Gold prices fell on Monday as the dollar and stocks rallied, after federal investigators cleared Democrat Hillary Clinton of criminal charges related to her use of a private email server, just two days before the U.S. presidential election.
The Federal Bureau of Investigation (FBI) said on Sunday it stood by its earlier finding that no criminal charges were warranted against presidential candidate Clinton for using a private email server for government work.
Uncertainty over the outcome of the U.S. election after the FBI probe had boosted the safe-haven appeal of gold, sending prices 2 percent higher last week.
"I think the news has just taken a bit of the heat out of that safe-haven buying for gold that emerged last week after Republican candidate Donald Trump gained in a lot of polls in the U.S.," ANZ analyst Daniel Hynes said.
Gold prices are going to hover around $1,290-$1,300 for the next couple of days, analysts said.
"If Clinton wins there's going to be a further correction in prices and gold may even go down to $1,250. We say this because we see a strong correlation between gold prices and Trump's popularity in the polls," said Joshua Rotbart, managing partner at Hong Kong-based bullion services provider J. Rotbart & Co.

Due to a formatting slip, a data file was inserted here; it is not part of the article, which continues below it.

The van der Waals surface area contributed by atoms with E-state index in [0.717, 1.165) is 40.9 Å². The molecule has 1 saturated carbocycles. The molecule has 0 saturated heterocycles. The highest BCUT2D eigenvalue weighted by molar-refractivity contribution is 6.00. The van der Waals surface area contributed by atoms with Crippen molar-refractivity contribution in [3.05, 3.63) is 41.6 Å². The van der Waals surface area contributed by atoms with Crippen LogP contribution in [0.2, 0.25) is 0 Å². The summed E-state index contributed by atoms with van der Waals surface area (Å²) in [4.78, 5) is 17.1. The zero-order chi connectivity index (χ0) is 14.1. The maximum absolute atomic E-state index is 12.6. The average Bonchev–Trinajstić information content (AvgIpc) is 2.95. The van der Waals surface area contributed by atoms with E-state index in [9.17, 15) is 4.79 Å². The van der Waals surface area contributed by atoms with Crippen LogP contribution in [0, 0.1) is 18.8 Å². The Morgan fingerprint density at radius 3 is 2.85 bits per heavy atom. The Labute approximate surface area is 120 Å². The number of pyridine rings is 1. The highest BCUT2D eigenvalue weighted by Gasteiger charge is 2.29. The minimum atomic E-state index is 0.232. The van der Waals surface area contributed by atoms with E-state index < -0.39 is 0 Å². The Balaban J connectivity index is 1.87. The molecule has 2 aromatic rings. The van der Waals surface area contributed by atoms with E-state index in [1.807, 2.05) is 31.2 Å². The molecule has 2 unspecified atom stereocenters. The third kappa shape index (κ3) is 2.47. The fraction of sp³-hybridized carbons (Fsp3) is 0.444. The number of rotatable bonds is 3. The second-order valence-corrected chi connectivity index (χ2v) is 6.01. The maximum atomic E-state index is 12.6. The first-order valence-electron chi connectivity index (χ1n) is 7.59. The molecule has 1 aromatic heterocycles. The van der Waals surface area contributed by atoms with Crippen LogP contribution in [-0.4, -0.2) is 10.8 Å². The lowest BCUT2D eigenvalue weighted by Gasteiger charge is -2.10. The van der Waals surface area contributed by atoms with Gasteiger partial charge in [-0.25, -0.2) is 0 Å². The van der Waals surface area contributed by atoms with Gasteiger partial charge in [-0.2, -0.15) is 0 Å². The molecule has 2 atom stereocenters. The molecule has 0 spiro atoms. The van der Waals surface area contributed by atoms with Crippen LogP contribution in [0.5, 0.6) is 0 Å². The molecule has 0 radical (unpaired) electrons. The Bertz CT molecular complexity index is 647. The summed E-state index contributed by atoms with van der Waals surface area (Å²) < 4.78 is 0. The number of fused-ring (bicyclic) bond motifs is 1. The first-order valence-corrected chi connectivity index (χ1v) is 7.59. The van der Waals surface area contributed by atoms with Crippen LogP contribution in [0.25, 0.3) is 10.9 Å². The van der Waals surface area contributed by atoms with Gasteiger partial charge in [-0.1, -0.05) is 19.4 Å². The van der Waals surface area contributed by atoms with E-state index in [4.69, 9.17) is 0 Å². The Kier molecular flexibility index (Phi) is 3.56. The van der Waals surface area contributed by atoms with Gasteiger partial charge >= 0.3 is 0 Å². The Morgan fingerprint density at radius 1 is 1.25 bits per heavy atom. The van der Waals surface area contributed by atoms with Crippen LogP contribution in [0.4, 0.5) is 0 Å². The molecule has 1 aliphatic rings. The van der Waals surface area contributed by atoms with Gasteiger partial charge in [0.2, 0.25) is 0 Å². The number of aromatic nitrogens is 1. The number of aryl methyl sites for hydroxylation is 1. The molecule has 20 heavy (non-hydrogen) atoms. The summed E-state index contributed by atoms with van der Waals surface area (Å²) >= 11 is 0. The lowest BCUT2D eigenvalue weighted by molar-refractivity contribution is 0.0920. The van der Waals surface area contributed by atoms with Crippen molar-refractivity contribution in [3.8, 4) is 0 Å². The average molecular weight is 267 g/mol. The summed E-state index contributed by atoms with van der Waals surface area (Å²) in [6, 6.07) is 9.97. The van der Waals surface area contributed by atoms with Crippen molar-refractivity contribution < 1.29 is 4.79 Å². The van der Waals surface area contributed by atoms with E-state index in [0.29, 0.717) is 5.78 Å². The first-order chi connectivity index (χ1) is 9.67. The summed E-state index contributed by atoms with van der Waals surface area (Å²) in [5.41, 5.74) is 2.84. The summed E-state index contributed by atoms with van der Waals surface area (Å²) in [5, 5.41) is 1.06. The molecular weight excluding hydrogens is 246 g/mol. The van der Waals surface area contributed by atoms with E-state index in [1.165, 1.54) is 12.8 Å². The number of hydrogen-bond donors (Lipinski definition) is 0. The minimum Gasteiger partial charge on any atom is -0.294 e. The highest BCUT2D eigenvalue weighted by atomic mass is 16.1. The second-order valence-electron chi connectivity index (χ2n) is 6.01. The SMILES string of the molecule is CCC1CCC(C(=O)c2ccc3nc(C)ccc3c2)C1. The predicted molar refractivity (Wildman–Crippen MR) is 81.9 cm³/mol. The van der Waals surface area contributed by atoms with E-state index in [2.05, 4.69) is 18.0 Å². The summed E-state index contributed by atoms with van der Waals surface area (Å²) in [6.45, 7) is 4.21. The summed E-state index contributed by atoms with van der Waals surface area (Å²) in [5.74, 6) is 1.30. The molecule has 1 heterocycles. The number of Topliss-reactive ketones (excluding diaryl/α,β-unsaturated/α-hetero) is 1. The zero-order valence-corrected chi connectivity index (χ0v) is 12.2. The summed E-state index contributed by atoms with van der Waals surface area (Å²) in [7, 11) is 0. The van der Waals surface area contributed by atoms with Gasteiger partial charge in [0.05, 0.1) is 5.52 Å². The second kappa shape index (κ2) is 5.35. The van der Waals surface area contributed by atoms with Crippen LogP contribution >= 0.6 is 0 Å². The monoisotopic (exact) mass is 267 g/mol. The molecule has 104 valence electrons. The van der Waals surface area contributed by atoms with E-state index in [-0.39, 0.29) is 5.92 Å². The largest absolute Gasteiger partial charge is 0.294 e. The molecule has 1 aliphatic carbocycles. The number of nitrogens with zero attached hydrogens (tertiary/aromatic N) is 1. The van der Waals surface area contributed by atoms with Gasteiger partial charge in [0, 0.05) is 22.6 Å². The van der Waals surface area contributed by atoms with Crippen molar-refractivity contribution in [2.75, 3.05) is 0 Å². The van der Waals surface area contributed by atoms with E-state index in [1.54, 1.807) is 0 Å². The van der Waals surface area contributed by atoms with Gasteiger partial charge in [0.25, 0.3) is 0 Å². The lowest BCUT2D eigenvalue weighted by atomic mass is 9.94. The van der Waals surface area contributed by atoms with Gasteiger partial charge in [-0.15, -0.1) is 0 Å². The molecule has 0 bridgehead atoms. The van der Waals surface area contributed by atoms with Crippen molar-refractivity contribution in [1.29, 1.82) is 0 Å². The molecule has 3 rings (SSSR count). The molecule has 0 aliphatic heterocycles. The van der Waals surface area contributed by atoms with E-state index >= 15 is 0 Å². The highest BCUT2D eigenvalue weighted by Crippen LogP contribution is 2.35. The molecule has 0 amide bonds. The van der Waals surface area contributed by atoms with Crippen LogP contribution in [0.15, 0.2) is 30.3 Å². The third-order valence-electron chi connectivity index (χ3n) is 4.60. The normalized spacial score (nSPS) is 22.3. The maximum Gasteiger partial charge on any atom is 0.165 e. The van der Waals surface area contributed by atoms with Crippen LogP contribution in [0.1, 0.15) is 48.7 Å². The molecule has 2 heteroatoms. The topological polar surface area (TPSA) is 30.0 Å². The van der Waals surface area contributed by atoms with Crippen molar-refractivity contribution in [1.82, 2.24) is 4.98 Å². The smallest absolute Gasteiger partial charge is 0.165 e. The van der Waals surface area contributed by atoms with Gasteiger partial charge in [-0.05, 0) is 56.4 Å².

The reopening of the probe by the FBI narrowed Clinton's lead over Trump, polls showed last week, rattling financial markets that had been pricing in a Clinton victory and driving up gold prices to a one-month high on Thursday.
Asian stocks bounced while the dollar rose against the yen.
Spot gold has established a bearish target at $1,273 per ounce, following its failure to break a resistance at $1,308, according to Reuters technical analyst Wang Tao.
Meanwhile, bullion - highly sensitive to rising rates - also came under pressure due to increasing odds of an interest rate hike in December by the U.S. Federal Reserve.
Strong U.S. jobs data in October showed continued progress towards the Fed's goals, two policymakers have said, with both supporting an interest rate hike at the central bank's meeting in December.
"The rate rise in December is largely already priced in. I wouldn't be surprised to see a knee-jerk move following a rate rise announcement but we think it will be brief," said Cameron Alexander, an analyst with Thomson Reuters-owned metals consultancy GFMS.